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BERLIN — Consider it a birthday present — and a big one.

Celebrating its 30th year in Germany — as well as in Munich — Hermès today moved into a significantly enlarged flagship in the Bavarian city’s renovated Münzarkaden on Maximilianstrasse. The company’s German headquarters are also due to take up residence in the building at number 8.

The arcaded landmark on one of Munich’s most prestigious corners was built in 1863 by Friedrich Bürklein. Three decades ago, in 1987, the French luxury house opened its first German boutique in another Bürklein edifice a few blocks down Maximilianstrasse at number 22.

Though the previous address was undoubtedly a prime retail location on this luxury-and-designer-studded shopping street, Hermès needed more space for its burgeoning Munich business and product worlds.  “We’ve been looking a long time for a bigger space, but it’s not that easy,” Christina Rosenberg, managing director of Hermès Germany, said. “We wanted a building with lots of history,” but also a layout that would permit a better arrangement of the Hermès brand segments.

The Münzarkaden provided both. The complete gutting and restoration of the complex brought pieces of the city’s walls dating back to the 13th century to light, parts of which have been incorporated into the new store’s design. More substantially, the three-floor flagship of about 6,900 square feet now allows all 16 Hermès product categories to be presented.

“We can finally work in universes,” Rosenberg said, down to a full display on the basement level dedicated to the ever-growing Art de Vivre product ranges, including larger furniture pieces, wallpaper and fabrics.

The ground floor is home to women’s scarves; fashion accessories including leather and enamel jewelry and an olfactory table — a first for Munich. “We never had the space for this, and people can now discover and experience the perfumes in a completely different way,” she said.  The main floor also accommodates a “full universe for men.”

Women’s wear reigns on the second floor, with fashion, shoes, leather goods, jewelry and watches presented in open and clearly delineated areas that here, as elsewhere in the store, don’t block the overall view. Under the direction of Paris architectural office RDAI, which is responsible for the design of all other Hermès boutiques worldwide, the store’s most prominent element is the spiral staircase. Linking the three floors, the handcrafted terrazzo stairs are supported by a sculptural harp of cherry wood, while the bronze-toned railing takes its inspiration from stirrups, a nod to Hermès’ equestrian heritage.

Another central feature is the floor-to-ceiling room divider, an open cherry wood framed construction on which to highlight the house’s scarves in all sizes and shapes. Not only a visual highlight, the divider, which will also be installed in Copenhagen, allows and almost invites customers to touch and feel the silk products.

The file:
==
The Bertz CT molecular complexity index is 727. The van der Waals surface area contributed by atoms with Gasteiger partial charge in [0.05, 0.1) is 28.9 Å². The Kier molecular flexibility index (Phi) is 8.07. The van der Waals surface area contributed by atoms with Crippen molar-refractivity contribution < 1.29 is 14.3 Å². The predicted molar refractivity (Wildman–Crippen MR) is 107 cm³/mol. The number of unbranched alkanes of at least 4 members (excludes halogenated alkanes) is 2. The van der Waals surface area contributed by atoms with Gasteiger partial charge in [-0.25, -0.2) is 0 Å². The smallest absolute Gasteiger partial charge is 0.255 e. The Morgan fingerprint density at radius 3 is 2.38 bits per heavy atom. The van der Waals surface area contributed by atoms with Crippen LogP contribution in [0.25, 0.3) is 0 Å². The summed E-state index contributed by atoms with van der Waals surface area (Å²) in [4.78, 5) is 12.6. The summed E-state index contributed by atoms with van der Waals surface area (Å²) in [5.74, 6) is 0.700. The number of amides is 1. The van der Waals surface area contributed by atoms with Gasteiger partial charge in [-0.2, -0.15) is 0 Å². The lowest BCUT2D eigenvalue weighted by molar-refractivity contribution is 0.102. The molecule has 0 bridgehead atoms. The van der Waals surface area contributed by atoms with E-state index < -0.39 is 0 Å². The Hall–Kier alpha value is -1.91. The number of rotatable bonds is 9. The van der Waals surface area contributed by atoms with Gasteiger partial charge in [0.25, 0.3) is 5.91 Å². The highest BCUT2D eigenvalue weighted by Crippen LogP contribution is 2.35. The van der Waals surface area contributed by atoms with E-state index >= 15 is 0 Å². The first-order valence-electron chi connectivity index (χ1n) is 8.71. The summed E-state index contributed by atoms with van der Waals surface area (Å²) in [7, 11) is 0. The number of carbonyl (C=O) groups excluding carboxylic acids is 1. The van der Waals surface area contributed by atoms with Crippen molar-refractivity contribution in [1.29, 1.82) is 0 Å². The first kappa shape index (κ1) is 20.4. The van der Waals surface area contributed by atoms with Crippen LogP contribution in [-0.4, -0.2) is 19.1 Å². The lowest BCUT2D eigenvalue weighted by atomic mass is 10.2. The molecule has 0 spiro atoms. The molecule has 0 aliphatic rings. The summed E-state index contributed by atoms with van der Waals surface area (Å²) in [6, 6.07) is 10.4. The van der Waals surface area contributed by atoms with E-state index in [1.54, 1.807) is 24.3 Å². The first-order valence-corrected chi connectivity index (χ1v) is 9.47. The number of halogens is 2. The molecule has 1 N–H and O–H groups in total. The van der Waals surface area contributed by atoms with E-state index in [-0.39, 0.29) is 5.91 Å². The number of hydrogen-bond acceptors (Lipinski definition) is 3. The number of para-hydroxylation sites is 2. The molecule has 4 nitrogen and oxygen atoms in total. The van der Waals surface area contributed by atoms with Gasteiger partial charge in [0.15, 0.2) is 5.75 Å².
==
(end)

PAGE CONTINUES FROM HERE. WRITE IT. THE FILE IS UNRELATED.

The Munich store is now the largest of Germany’s 17 Hermès doors (including four airport stores), followed by Frankfurt’s 4,100-square-foot store. According to Rosenberg, Munich is also the brand’s strongest performer in Germany, “but the country is so decentralized that our [German] business is really balanced.”

Similarly, Rosenberg said the company’s German business is also “very balanced, and not only accessories and leather driven.” Women’s wear is growing each year, she said, and men’s is growing as well, but she acknowledged that “we have to work on this potential. A lot of men have their own tailors, and many still think we only have ladies’ fashion.”

Though Hermès doesn’t break out European sales figures by country, other than France, Rosenberg said Germany “is extremely important in Europe due to the high demand we have here for quality and innovation.” In addition, Germany is an important tourist destination for people from all over the world, a key sales driver in the luxury sector, but she added the house’s success in Munich is driven “much more by locals than tourists. We have loyal customers over generations, and we’re very proud of this.”

Present in “all the important cities,” but also smaller towns like Baden-Baden that are on the Hermès customer’s circuit, Rosenberg doesn’t currently envisage further German openings in new locations but said existing stores will be optimized and developed. While she suggested “the luxury business in general will be a big challenge for everyone,” she remains bullish on Hermès’ potential in Germany.

“There’s a big market and potential here for authentic luxury products…especially products that can be repaired, develop a patina over time and be handed over from one generation to the next.” Also on the growth horizon: special orders, be it for a woman’s bag or Hermès leather seats for a man’s vintage car.

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